Now that you’ve got your Flow Hive built and ready for bees, you might be wondering how best to populate it. Acquiring your first bee colony is exciting, but it can also be overwhelming. So, what factors should you consider before choosing where and how to get your first colony?
Many new beekeepers buy their first colony from a beekeeping business, but you may also be able to get bees from another hobbyist beekeeper. A good place to start your research for where to buy bees is your local bee group.
Ask around and find out where other beekeepers get their bees. Is there a reputable company nearby that sells starter colonies? Or maybe somebody in the group is planning to sell some bees. Be sure to start your research early, you may need to reserve your bees several months before spring even begins.
Before you get bees, make sure you’ve got everything you need with a starter beehive kit from Flow Hive. Featuring a beautiful beehive, safety gear and Flow’s patented honey harvesting technology. There’s no better home to welcome your new bees into.
Apiaries that sell bees often offer two different options. You can either buy a package of bees or you can buy a nucleus colony (‘nuc’ for short).
A package of bees has no comb. It’s a cluster of worker bees with a caged queen bee... it’s essentially a man-made swarm. Once you install your package of bees into your Flow Hive, they will begin to build comb and establish themselves in their new hive.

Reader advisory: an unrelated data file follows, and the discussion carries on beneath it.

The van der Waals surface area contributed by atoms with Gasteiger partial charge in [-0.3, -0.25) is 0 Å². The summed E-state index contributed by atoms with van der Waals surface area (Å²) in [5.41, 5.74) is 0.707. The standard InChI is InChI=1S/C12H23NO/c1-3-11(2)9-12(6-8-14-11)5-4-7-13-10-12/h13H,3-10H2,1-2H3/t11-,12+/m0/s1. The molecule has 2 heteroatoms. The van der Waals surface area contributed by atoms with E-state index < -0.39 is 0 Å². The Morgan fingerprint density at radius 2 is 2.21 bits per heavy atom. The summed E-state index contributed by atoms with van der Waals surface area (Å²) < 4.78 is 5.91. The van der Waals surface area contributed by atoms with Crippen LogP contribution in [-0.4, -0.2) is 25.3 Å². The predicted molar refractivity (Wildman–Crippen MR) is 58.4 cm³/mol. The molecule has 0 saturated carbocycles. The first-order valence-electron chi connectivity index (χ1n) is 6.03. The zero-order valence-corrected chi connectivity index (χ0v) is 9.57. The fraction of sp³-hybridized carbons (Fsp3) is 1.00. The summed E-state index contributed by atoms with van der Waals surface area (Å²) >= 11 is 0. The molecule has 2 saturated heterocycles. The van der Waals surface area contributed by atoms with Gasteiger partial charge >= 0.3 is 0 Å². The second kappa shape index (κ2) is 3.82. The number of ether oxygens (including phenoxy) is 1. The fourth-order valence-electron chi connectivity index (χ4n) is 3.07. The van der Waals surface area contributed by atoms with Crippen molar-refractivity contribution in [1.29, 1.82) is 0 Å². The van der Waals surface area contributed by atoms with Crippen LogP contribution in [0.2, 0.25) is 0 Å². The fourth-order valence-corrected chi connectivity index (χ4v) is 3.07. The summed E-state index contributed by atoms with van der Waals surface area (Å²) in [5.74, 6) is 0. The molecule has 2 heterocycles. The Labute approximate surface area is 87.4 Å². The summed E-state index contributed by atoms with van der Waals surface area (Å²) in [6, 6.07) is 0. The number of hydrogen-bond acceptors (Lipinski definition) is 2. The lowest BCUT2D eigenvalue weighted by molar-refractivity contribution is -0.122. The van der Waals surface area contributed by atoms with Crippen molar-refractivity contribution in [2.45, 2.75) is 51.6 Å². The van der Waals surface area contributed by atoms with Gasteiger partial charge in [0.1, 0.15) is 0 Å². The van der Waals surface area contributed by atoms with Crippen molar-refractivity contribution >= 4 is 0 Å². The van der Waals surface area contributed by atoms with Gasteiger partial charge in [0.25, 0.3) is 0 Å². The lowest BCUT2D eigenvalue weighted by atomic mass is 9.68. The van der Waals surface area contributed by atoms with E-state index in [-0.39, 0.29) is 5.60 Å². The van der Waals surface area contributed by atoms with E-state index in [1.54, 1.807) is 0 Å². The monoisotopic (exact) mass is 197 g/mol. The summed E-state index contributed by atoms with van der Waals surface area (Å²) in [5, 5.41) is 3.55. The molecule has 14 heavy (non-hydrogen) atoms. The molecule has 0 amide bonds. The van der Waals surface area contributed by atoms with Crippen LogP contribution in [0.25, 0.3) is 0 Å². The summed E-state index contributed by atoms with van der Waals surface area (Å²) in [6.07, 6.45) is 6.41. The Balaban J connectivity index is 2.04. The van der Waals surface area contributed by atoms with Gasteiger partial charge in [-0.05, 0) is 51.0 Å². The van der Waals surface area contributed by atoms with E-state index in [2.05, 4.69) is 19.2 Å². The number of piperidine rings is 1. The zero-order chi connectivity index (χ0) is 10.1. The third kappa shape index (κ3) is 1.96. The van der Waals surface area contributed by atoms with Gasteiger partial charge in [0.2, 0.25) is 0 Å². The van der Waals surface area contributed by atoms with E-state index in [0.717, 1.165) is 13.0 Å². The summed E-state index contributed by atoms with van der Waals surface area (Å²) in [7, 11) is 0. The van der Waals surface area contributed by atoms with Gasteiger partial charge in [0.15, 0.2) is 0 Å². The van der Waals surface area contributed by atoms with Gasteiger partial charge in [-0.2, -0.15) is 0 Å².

In contrast, a nuc is an already established colony with three to four frames of drawn comb already filled with brood, honey and pollen. The frames of a nuc are easily moved into a Flow Hive where the colony will continue to grow.
Most beekeepers prefer to buy nucleus colonies because they are 2-3 weeks ahead of a package colony in terms of progress, but both are viable options.
Watch this video on how to install a nuc from our Beginner Beekeeping series.
One of the most important factors to consider when buying bees is where they come from. The survival rate of your colony is closely linked to climate. If you purchase your bees locally, they will already be adapted to survive in your region. This gives you the best chance at success with your bees. If local bees are not available, try to find a beekeeper from a similar climate.
All honey bees have similar traits, but through breeding, beekeepers have brought out some subtle differences in behaviour and categorised them into different breeds or races.
Many beekeepers fixate on the different breeds of bees and will purchase their bees without giving thought to much else. I could go through all the breeds, parsing out their traits and making recommendations, as many articles written before this one have—but in my opinion, too much focus is given to this subject. Even within a certain breed, each colony is truly unique, and the influences of breeding are not significant enough that a new beekeeper would even notice.